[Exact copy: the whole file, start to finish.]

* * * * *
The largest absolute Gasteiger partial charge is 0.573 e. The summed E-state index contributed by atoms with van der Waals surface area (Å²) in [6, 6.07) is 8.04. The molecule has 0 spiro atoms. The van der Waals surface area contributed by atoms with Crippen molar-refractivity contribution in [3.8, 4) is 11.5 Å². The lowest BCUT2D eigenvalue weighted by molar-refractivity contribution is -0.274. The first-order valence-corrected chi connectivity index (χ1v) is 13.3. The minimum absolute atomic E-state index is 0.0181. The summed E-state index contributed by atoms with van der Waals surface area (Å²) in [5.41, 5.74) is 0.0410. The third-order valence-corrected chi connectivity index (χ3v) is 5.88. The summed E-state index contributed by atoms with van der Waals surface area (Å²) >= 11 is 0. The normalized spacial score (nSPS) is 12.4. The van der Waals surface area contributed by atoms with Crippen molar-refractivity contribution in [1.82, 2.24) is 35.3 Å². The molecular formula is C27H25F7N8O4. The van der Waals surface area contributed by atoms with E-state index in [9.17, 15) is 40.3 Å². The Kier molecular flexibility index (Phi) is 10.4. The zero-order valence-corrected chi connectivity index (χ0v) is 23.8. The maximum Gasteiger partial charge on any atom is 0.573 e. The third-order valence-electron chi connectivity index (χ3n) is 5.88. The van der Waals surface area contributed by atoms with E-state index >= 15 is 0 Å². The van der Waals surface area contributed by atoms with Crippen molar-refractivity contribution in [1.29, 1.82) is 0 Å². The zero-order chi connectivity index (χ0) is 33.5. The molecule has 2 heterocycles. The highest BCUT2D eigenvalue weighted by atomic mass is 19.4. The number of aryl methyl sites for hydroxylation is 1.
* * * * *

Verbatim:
The largest absolute Gasteiger partial charge is 0.573 e. The summed E-state index contributed by atoms with van der Waals surface area (Å²) in [6, 6.07) is 8.04. The molecule has 0 spiro atoms. The van der Waals surface area contributed by atoms with Crippen molar-refractivity contribution in [3.8, 4) is 11.5 Å². The lowest BCUT2D eigenvalue weighted by molar-refractivity contribution is -0.274. The first-order valence-corrected chi connectivity index (χ1v) is 13.3. The minimum absolute atomic E-state index is 0.0181. The summed E-state index contributed by atoms with van der Waals surface area (Å²) in [5.41, 5.74) is 0.0410. The third-order valence-corrected chi connectivity index (χ3v) is 5.88. The summed E-state index contributed by atoms with van der Waals surface area (Å²) >= 11 is 0. The normalized spacial score (nSPS) is 12.4. The van der Waals surface area contributed by atoms with Crippen molar-refractivity contribution in [1.82, 2.24) is 35.3 Å². The molecular formula is C27H25F7N8O4. The van der Waals surface area contributed by atoms with E-state index in [9.17, 15) is 40.3 Å². The Kier molecular flexibility index (Phi) is 10.4. The zero-order valence-corrected chi connectivity index (χ0v) is 23.8. The maximum Gasteiger partial charge on any atom is 0.573 e. The third-order valence-electron chi connectivity index (χ3n) is 5.88. The van der Waals surface area contributed by atoms with E-state index >= 15 is 0 Å². The van der Waals surface area contributed by atoms with Crippen molar-refractivity contribution in [1.29, 1.82) is 0 Å². The zero-order chi connectivity index (χ0) is 33.5. The molecule has 2 heterocycles. The highest BCUT2D eigenvalue weighted by atomic mass is 19.4. The number of aryl methyl sites for hydroxylation is 1.